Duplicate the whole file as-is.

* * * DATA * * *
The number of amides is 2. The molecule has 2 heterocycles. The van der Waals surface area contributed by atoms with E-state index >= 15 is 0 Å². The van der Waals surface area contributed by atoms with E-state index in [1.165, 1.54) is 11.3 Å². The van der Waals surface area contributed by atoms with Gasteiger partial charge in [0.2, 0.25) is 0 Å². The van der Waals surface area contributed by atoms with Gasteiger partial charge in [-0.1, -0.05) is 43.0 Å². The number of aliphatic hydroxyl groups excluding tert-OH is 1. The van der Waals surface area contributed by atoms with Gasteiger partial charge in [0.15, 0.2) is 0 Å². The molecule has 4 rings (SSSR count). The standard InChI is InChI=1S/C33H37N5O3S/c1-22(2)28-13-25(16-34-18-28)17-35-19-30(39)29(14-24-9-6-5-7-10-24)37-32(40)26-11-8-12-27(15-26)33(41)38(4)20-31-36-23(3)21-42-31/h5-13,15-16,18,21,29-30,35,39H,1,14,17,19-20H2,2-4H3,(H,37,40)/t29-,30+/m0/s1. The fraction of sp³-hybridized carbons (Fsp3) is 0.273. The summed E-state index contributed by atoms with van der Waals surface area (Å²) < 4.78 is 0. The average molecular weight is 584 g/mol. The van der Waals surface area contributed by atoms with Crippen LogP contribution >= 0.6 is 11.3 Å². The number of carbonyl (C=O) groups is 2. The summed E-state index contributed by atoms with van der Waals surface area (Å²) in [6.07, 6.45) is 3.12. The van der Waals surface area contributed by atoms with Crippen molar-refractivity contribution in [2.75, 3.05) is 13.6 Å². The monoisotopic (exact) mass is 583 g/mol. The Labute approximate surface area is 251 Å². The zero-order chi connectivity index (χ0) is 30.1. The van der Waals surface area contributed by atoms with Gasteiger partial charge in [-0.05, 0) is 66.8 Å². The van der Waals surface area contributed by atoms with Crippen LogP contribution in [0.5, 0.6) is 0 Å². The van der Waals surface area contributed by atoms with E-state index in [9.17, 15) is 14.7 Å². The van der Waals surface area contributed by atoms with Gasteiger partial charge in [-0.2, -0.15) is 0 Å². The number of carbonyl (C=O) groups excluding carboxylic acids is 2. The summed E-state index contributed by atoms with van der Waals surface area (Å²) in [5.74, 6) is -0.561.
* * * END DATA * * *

The number of amides is 2. The molecule has 2 heterocycles. The van der Waals surface area contributed by atoms with E-state index >= 15 is 0 Å². The van der Waals surface area contributed by atoms with E-state index in [1.165, 1.54) is 11.3 Å². The van der Waals surface area contributed by atoms with Gasteiger partial charge in [0.2, 0.25) is 0 Å². The van der Waals surface area contributed by atoms with Gasteiger partial charge in [-0.1, -0.05) is 43.0 Å². The number of aliphatic hydroxyl groups excluding tert-OH is 1. The van der Waals surface area contributed by atoms with Gasteiger partial charge in [0.15, 0.2) is 0 Å². The molecule has 4 rings (SSSR count). The standard InChI is InChI=1S/C33H37N5O3S/c1-22(2)28-13-25(16-34-18-28)17-35-19-30(39)29(14-24-9-6-5-7-10-24)37-32(40)26-11-8-12-27(15-26)33(41)38(4)20-31-36-23(3)21-42-31/h5-13,15-16,18,21,29-30,35,39H,1,14,17,19-20H2,2-4H3,(H,37,40)/t29-,30+/m0/s1. The fraction of sp³-hybridized carbons (Fsp3) is 0.273. The summed E-state index contributed by atoms with van der Waals surface area (Å²) < 4.78 is 0. The average molecular weight is 584 g/mol. The van der Waals surface area contributed by atoms with Crippen LogP contribution >= 0.6 is 11.3 Å². The number of carbonyl (C=O) groups is 2. The summed E-state index contributed by atoms with van der Waals surface area (Å²) in [6.07, 6.45) is 3.12. The van der Waals surface area contributed by atoms with Crippen molar-refractivity contribution in [2.75, 3.05) is 13.6 Å². The monoisotopic (exact) mass is 583 g/mol. The Labute approximate surface area is 251 Å². The zero-order chi connectivity index (χ0) is 30.1. The van der Waals surface area contributed by atoms with Gasteiger partial charge in [-0.05, 0) is 66.8 Å². The van der Waals surface area contributed by atoms with Crippen LogP contribution in [0.5, 0.6) is 0 Å². The van der Waals surface area contributed by atoms with E-state index in [9.17, 15) is 14.7 Å². The van der Waals surface area contributed by atoms with Gasteiger partial charge in [-0.2, -0.15) is 0 Å². The number of carbonyl (C=O) groups excluding carboxylic acids is 2. The summed E-state index contributed by atoms with van der Waals surface area (Å²) in [5.74, 6) is -0.561.